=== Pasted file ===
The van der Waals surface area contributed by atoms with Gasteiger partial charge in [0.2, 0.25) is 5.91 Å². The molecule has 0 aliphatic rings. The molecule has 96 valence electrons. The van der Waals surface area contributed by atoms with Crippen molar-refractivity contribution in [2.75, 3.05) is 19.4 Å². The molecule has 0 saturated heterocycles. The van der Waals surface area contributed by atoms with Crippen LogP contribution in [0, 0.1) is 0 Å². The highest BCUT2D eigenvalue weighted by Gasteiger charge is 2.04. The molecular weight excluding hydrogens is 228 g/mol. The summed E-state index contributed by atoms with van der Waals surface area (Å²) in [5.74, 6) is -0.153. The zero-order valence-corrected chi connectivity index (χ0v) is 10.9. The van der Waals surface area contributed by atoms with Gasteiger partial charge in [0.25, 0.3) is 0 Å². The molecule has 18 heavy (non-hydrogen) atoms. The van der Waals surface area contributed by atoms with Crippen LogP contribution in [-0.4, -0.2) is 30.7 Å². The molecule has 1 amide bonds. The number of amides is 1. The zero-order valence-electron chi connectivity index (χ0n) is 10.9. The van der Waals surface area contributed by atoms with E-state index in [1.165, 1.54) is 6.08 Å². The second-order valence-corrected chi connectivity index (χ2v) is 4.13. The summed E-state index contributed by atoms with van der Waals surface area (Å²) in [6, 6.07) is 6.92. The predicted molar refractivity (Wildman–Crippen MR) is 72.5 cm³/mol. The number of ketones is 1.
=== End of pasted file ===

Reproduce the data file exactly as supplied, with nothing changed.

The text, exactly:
The van der Waals surface area contributed by atoms with Gasteiger partial charge in [0.2, 0.25) is 5.91 Å². The molecule has 0 aliphatic rings. The molecule has 96 valence electrons. The van der Waals surface area contributed by atoms with Crippen molar-refractivity contribution in [2.75, 3.05) is 19.4 Å². The molecule has 0 saturated heterocycles. The van der Waals surface area contributed by atoms with Crippen LogP contribution in [0, 0.1) is 0 Å². The highest BCUT2D eigenvalue weighted by Gasteiger charge is 2.04. The molecular weight excluding hydrogens is 228 g/mol. The summed E-state index contributed by atoms with van der Waals surface area (Å²) in [5.74, 6) is -0.153. The zero-order valence-corrected chi connectivity index (χ0v) is 10.9. The van der Waals surface area contributed by atoms with Gasteiger partial charge in [0.25, 0.3) is 0 Å². The molecule has 18 heavy (non-hydrogen) atoms. The van der Waals surface area contributed by atoms with Crippen LogP contribution in [-0.4, -0.2) is 30.7 Å². The molecule has 1 amide bonds. The number of amides is 1. The zero-order valence-electron chi connectivity index (χ0n) is 10.9. The van der Waals surface area contributed by atoms with E-state index in [1.165, 1.54) is 6.08 Å². The second-order valence-corrected chi connectivity index (χ2v) is 4.13. The summed E-state index contributed by atoms with van der Waals surface area (Å²) in [6, 6.07) is 6.92. The predicted molar refractivity (Wildman–Crippen MR) is 72.5 cm³/mol. The number of ketones is 1.